Skip to main navigation menu Skip to main content Skip to site footer

Percorsi didattici per la Scuola primaria

Vol. 2 No. 2 (2024): Chimica nella Scuola n.2 2024

Educazione scientifica e/o educazione ambientale

17 May 2024


This contribution describes a pedagogical way of addressing the problem of the environmental emergency that combines the method for teaching scientific education with an ecological perspective based on attitudes and behaviors. Starting from knowledge and discovery it is, in fact, possible to build emotional bonds with what we are observing. This is a first approach to the issue which, however, represents an attempt to underline some points useful to start the work in this direction.


  1. F. E. Kuo, A. Faber Taylor, A potential natural treatment for attention-deficit/hyperactivity disorder: evidence from a national study, American Journal of Public Health, 2004, 94, 1580–1586 (DOI: 10.2105/AJPH.94.9.1580).
  2. F. Mårtensson, C. Boldemann, M. Soderstrom, M. Blennow, J.-E. Englund, P. Grahn, Outdoor environmental assessment of attention promoting settings for preschool children, Health & Place, 2009, 15, 1149–1157 (DOI: 10.1016/j.healthplace.2009.07.002D).
  3. D. R. Williams, P. S. Dixon, Impact of garden-based learning on academic outcomes in schools: synthesis of research between 1990 and 2010, Review of Educational Research, 2013, 83, 211–235 (DOI: 10.3102/0034654313475824).
  4. M. McCree, R. Cutting, D. Sherwin, The hare and the tortoise go to forest school: taking the scenic route to academic attainment via emotional wellbeing outdoors, Early Child Development and Care, 2018, 188, 980–996 (DOI: 10.1080/03004430.2018.1446430).
  5. L. Chawla, K. Keena, I. Pevec, E. Stanley, Green schoolyards as havens from stress and resources for resilience in childhood and adolescence, Health Place, 2014, 28, 1–13 (DOI: 10.1016/j.healthplace.2014.03.001).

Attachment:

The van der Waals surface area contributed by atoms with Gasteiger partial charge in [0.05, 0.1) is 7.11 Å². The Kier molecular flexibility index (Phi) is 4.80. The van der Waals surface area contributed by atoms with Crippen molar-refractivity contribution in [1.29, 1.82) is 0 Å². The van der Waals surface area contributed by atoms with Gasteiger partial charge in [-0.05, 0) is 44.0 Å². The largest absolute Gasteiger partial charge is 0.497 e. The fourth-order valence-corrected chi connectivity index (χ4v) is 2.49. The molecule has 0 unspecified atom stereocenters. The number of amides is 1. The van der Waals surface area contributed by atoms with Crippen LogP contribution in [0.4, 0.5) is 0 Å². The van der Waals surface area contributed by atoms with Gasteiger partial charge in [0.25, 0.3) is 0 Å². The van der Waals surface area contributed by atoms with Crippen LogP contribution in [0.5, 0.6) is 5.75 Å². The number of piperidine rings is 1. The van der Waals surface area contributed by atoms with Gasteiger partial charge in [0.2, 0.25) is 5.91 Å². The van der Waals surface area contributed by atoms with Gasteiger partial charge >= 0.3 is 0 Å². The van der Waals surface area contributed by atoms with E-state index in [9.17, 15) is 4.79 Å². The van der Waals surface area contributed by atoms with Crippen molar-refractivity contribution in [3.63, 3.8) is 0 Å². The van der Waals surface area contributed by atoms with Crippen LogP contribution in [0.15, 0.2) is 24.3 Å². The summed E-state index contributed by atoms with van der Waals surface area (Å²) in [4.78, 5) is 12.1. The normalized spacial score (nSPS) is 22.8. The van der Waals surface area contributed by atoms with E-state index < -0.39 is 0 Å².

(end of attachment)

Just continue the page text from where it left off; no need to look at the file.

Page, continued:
6. V. Ulset, F. Vitaro, M. Brendgren, M. Bekkus, A. I. H. Borge, Time spent outdoors during preschool: Links with children’s cognitive and behavioral development, Journal of Environmental Psychology., 2017, 52, 69–80 (DOI: 10.1016/j.jenvp.2017.05.007).
  7. G. Scott, M. Boyd, D. Colquhoun, Changing spaces, changing relationships: the positive impact, Journal of Outdoor and Environmental Education, 2013, 17, 47–53 (DOI: 10.1007/BF03400955).
  8. P. Dadvand, et al., Green spaces and cognitive development in primary schoolchildren, Proceedings of the National Academy of Sciences (U.S.A.), 2015, 112, 7937–7942 (DOI: 10.1073/pnas.1503402112).
  9. C. C. A. Santana, L. B. Azevedo, M. T. Cattuzzo, J. O. Hill, L. P. Andrade, W. L. Prado, Physical fitness and academic performance in youth: A systematic review, Scandinavian Journal of Medicine & Science Sports, 2017, 27, 579–603 (DOI: 10.1111/sms.12773).
  10. A. C. Bell, J. E. Dyment, Grounds for health: the intersection of green school grounds and health‐promoting schools, Environmental Education Research, 2008, 14, 77–90 (DOI: 10.1080/13504620701843426).
  11. J. A. Benfield, G. N. Rainbolt, P. A. Bell, G. H. Donovan, Classrooms with nature views: evidence of differing student perceptions and behaviors, Environment and Behavior, 2015, 47, 140–157 (DOI: 10.1177/0013916513499583).
  12. C. Becker, G. Lauterbach, S. Spengler, U. Dettweiler, F. Mess, Effects of Regular Classes in Outdoor Education Settings: A Systematic Review on Students’ Learning, Social and Health Dimensions, International Journal of Environmental Research and Public Health, 2017, 14, 485 (DOI: 10.3390/ijerph14050485).